Blessed Assurance

We sang Blessed Assurance as our opening song at church yesterday. Rich four-part a cappella harmonies, the swelling chorus, and the realities of life all combined to make the song a highlight of my entire worship service.

Give me a good hymn or song in a Sunday worship service, and it can carry me through the week. As author Fanny Crosby wrote in 1873, “this is my story, this is my song, praising my Savior all the day long.”

We sang Blessed Assurance from the 2020 Voices Together hymnal. I was glad to see guitar chords added. I played the chords, and they work nicely with the tune. The editors changed one word in Crosby’s public domain hymn, which helps the text, I think.

May we rest this week on God’s blessed assurances. I will sing of God’s story in my life, accepting the heavenly delights of good music to give me a “foretaste of glory divine.”

Red Wing Roots Music Festival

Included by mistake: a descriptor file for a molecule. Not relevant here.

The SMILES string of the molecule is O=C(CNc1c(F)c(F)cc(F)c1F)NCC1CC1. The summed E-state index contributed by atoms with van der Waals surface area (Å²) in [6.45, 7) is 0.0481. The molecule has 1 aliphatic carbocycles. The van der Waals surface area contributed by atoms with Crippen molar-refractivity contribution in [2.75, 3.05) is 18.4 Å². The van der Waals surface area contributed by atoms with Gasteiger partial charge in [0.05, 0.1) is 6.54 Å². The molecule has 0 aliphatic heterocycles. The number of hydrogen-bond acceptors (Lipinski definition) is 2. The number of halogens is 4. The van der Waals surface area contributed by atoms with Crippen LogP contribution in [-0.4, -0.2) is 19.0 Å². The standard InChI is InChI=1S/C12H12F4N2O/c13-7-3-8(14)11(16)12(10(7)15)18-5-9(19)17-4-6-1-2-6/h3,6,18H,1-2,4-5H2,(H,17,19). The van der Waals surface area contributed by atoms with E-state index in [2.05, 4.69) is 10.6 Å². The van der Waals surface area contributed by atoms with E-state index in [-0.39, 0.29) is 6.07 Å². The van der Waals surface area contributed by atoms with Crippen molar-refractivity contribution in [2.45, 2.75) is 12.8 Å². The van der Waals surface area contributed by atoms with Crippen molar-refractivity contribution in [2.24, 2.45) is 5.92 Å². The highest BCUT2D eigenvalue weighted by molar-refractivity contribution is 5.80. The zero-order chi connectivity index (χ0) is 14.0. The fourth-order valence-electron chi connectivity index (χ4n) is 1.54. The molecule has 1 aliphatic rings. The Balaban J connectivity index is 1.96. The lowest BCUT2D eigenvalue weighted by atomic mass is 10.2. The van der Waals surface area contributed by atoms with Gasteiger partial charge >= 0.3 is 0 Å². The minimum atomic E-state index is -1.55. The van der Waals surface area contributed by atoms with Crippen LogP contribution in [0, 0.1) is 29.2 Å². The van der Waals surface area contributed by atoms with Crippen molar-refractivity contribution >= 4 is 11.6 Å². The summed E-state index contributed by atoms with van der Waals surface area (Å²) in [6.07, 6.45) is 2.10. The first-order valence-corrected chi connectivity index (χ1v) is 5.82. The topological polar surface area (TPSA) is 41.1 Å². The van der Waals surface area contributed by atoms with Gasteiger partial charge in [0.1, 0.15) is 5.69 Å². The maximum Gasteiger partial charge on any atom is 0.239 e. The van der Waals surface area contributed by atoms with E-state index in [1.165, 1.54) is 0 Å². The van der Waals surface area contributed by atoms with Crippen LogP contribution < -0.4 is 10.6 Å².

My wife and I attended the Red Eighth Annual Wing Roots Music Festival Friday, July 9, 2021, in Mt. Solon, Virginia. It was fun to hear the Steel Wheels and other bands, many of whom hadn’t played live performances since before the pandemic began. Here, Trent Wagler and the Steel Wheels open the show.

Little North Mountain

Hiked the mountain just west of Sparkling Springs, Rockingham County, Va., on March 21, 2021, with friends. Great exercise, a fabulous view of the Shenandoah Valley below, and good company climbing and descending the steep mountain.

Lincoln’s Legacy

Just over four years ago, I served as one of the Eastern Mennonite High School faculty sponsors on a trip with over forty of our seniors to Washington, D.C. For three days in October 2016, students and teachers toured the capital. A highlight of the trip was visiting the Lincoln Memorial, seen here with my students. I like this photo because the future belongs to them. Lincoln called for and wrote about unity in the country, and he wrote that a country divided against itself cannot long stand. While Lincoln had his faults, he nevertheless continues to inspire me to work toward unity in this country.

Lucy F. Simms

The grave marker for Lucy F. Simms (1856-1934) in the Newtown Cemetery, Harrisonburg, Va. Lucy Simms taught school in Harrisonburg for 58 years without missing a day. Lucy Simms was born into slavery, made her way to Hampton Institute for her training, and then taught three generations of students in Newtown, in the northeast section of Harrisonburg. After reading a new biography about Lucy Simms, I decided to pay my respects to this long-term and highly respected educator.